• Avocado or Guacamole (depending on mood)

    • Tomatoes or Salsa (depending on mood)

    • Cilantro (alllllll of the garnishes – I love herbs)

    • Yucca root (an underrated gem!)

    • Add fruits if you want a pop of flavor! Pineapple, Mango, Pomegranate, etc.


    • Asparagus

    • Zucchini Squash

    • Broccoli

    • Brussel Sprouts

    • Cauliflower

    • Kite Hill Almond Milk Ricotta

    • RAO’s homemade sauce + onions, carrots and celery, or Spinach and Kale Pesto (any sauce of choice)


    • Cucumber

    • Celery

    • Tomato

    • Zucchini Squash

    • Carrot

    • Olives

    • Chickpeas (or Hummus)

    • Avocado


    • Brussel Sprouts

    • Zucchini Squash

    • Yellow Squash

    • Cauliflower

    • Asparagus

    • Broccoli



Tacos are my favorite food. There is something about wrapping up all the goodness in a little bundle that really hits the spot for me.

    • Sauté vegetables in a sauté pan with seasoning of choice

    • Cook your beans (if you’re a bean-eater)

    • Throw your tortilla in the oven for a few minutes, until you see bubbles start to rise

    • Top your tacos/wrap with toppings of choice: herbs, avocado/guacamole, hummus, Violife vegan cheese (changed the game of vegan cheeses)

    • Serve!


    • Cook quinoa in vegetable broth

    • Sauté vegetables in sauté pan with seasoning of choice

    • Once cooked, add in the seed trio (chia, flax and hemp) if you’re down

    • Add the quinoa + seed mix to the sauté pan where the other vegetables are cooking and mix to soak up the flavors

    • Serve!


    • Cook chickpea or red lentil pasta in vegetable broth and/or sauté the zoodles in a separate sauté pan (I love to combine both noodles and zoodles in my pasta dishes)

    • Sauté the other vegetables in a sauté pan with seasoning of choice

    • Add the cooked pasta and/or zoodles to the vegetable sauté pan and mix

    • Serve!


Salads can be hard. A lot of people find them boring. I love them. They don’t have to be overly complicated.

    • Choose your raw green base or mix 1+ base – i.e. spinach, kale, spring mix, arugula, etc.

    • Add in raw or sautéed vegetables + fruit of choice

    • Throw in your nuts + seeds of choice

    • Dress with dressing of choice

    • Serve!

  • SOUP

Soup is the best example of a hodge podge meal and they are just too easy to make. Seriously, throw everything you like in there and boom, done!

    • Sauté vegetables in sauté pan with seasoning of choice

    • Add the sautéed vegetables to vegetable broth and bring to a boil

    • Serve!


    • Preheat the oven based on the crust’s instructions (I love a cauliflower crust or Cappello’s almond flour crust)

    • Sauté vegetables in sauté pan with seasoning of choice

    • Add sauce + the sautéed vegetables + any other toppings of choice to crust and bake in oven for specified time based on the crust’s instructions

    • Serve!


  1. Number 1 rule of thumb: you can put hot sauce on anything. And you should put hot sauce on everything. Personal preference.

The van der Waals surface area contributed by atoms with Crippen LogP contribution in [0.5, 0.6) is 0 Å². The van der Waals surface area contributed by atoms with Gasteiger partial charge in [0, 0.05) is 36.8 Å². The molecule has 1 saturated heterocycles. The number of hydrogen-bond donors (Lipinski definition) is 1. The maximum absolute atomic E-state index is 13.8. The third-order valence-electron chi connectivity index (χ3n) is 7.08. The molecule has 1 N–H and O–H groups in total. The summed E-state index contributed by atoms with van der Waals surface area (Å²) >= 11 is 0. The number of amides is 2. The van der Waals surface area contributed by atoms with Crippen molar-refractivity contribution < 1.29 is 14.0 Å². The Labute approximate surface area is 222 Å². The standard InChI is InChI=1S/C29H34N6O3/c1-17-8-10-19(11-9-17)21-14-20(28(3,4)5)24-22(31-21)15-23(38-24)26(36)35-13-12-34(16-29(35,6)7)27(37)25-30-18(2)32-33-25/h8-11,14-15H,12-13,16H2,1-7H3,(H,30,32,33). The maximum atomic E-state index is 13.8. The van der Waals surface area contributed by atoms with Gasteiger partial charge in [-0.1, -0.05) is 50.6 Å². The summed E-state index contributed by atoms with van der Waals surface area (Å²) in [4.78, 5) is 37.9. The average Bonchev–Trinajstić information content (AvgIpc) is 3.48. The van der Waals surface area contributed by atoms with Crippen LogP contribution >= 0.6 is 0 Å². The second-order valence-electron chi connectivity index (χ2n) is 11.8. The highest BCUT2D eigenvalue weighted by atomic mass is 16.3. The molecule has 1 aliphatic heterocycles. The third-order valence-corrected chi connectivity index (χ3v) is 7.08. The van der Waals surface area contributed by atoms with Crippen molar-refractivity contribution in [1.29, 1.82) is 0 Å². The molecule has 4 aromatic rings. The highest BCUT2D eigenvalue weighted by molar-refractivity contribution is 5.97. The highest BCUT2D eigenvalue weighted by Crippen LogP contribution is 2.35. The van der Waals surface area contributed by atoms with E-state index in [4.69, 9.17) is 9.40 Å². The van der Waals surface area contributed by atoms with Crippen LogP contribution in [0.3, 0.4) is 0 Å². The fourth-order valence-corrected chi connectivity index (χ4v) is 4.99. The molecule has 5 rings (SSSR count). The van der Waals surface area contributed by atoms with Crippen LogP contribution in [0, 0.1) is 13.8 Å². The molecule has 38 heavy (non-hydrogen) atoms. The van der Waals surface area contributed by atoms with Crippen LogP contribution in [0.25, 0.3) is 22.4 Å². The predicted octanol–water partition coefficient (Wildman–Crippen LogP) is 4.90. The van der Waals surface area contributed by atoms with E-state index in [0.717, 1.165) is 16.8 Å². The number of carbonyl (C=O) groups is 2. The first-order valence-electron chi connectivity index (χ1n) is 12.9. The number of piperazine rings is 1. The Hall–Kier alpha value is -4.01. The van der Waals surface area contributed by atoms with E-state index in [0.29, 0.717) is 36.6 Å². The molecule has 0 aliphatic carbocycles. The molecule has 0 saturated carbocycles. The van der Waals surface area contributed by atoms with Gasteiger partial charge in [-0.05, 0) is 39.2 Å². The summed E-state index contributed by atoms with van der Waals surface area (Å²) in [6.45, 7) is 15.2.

2. I always sauté my veggies before adding them into any dish – whether you’re making a homemade pizza, pasta sauce or soup!

  3. I throw zucchini in everything … it assumes the desired taste of the dish you’re goin for well and it’s fully of hydration.

  4. I add in a “trio” to wherever I can … My mom is from New Orleans and “the trio” refers to the celery, onions, and green peppers, chopped up and sautéed used in most dishes. I use carrots instead of green peppers – just a personal preference. It’s an easy solution for some extra veggies.

  5. I always season my foods. Salt + Pepper is a “duh,” but I encourage you to incorporate other spices and herbs that you like for added flavor and health benefits! Especially the herbs … people forget how easy it is to chop up some herbs, and they are packed full of nutrition.

  6. If I am making tacos (my favorite food), I ALWAYS toast my tortilla(s). Always. That’s a non-negotiable.

  7. This one may throw people off, but I always throw in chia, flax and hemp seeds into  quinoa … it is tasteless and doing so adds even an even bigger boost of protein and fiber that so many American diets lack.

  8. I always cook my quinoa or pasta in vegetable broth for nutritional and flavor boosts.

  9. Snowballing off of 8 … whenever I cook quinoa or pasta, I take it from the pot that I originally cooked it in and I transfer it to the sauté pan that has the vegetables and spices in it to soak up the flavor goodness.

  10. Most people probably already know this but this was a lesson that took me much longer than it should’ve. You don’t have to cook the entire box of pasta at once … who knew?! I am someone who licks my plate clean and rarely throws away food, so overdoing it on the front end leads to overindulging on the backend.

  11. I always toast my nuts – it enhances the flavor! Some argue that toasting nuts strips them of their nutritional density, but pick your battles.

  12. Squeezing some juice from a lemon all over your food always makes everything better and helps keep leftovers better for longer.

  13. I always use wooden cooking utensils – they are the best at scraping up the charred goods on pots and pans.

Get cookin’!